Date of Award

Fall 2023

Project Type

Clinical Doctorate



Program or Major


First Advisor

Marjorie Godfrey

Second Advisor

Cathleen Colleran


Background: A community-based non-emergency walk-in clinic in Southern New Hampshire experienced high volume and inefficient workflows during the pandemic, causing delays in care, long visit times, and low net promoter scores.

Purpose: Institute an evidence-based approach to improve work efficiency through innovative models of care.

Methods: A literature review on best practices for workflow redesign guided the project. The project instituted an on-demand telemedicine service and a clinic fast-track workflow. A mixed methods approach analyzed pre /post cycle times, net promoter scores, and themes from staff interviews. Pre/post cycle times analyzed 12,767 completed appointments.

Results: There was a statistically significant improvement in cycle times, with a P-value of < .0001. Door-to-door time decreased by 26%, waiting room time decreased by 56%, net promoter scores improved by 12.5%, and there was a 30.5% improvement in the percentage of appointments ≤ 60 minutes. 6.4% of patients were booked for telemedicine visits to offload clinic volume. Themes from the semi-structured interviews revealed supportive themes around improved workflow and communication and disruptive themes around nurse visits for telemedicine testing, EHR scheduling, and feelings of burnout.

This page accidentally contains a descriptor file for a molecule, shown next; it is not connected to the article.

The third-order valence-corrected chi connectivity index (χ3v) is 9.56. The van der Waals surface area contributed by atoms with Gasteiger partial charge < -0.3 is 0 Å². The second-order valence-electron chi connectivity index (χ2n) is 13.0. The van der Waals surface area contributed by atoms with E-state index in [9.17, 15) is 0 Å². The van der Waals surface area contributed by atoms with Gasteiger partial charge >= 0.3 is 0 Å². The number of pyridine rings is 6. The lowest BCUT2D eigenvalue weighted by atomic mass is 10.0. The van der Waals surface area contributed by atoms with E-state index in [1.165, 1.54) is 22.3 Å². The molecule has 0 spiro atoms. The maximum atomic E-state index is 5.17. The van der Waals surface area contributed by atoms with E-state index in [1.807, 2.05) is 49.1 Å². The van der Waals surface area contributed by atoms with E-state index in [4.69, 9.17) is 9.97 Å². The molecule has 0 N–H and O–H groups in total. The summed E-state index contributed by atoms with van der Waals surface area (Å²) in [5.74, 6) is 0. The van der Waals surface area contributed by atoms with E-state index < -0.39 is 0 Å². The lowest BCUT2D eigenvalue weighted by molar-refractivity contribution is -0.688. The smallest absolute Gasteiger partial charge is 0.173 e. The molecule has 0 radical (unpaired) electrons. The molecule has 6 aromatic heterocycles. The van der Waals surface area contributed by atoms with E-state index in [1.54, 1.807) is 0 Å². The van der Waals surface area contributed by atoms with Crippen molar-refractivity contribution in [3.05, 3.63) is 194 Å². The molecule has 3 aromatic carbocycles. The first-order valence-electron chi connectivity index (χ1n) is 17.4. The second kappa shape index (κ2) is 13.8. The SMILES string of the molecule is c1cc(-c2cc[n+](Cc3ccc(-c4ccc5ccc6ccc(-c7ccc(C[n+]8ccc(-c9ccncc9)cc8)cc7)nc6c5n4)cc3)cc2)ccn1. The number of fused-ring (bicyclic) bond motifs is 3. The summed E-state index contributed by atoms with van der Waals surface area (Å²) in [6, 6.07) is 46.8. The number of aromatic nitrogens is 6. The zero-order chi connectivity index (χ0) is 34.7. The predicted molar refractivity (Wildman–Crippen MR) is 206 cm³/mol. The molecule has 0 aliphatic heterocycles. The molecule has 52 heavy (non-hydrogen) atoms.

Conclusions: There was improved clinic efficiency and ability to meet volume demands. The interventions contributed to these improvements. Additional studies that evaluate project effectiveness over time to account for seasonal variability, patient acuity across multiple sites, and the impact of workflow changes on staff burnout are indicated.

Included in

Nursing Commons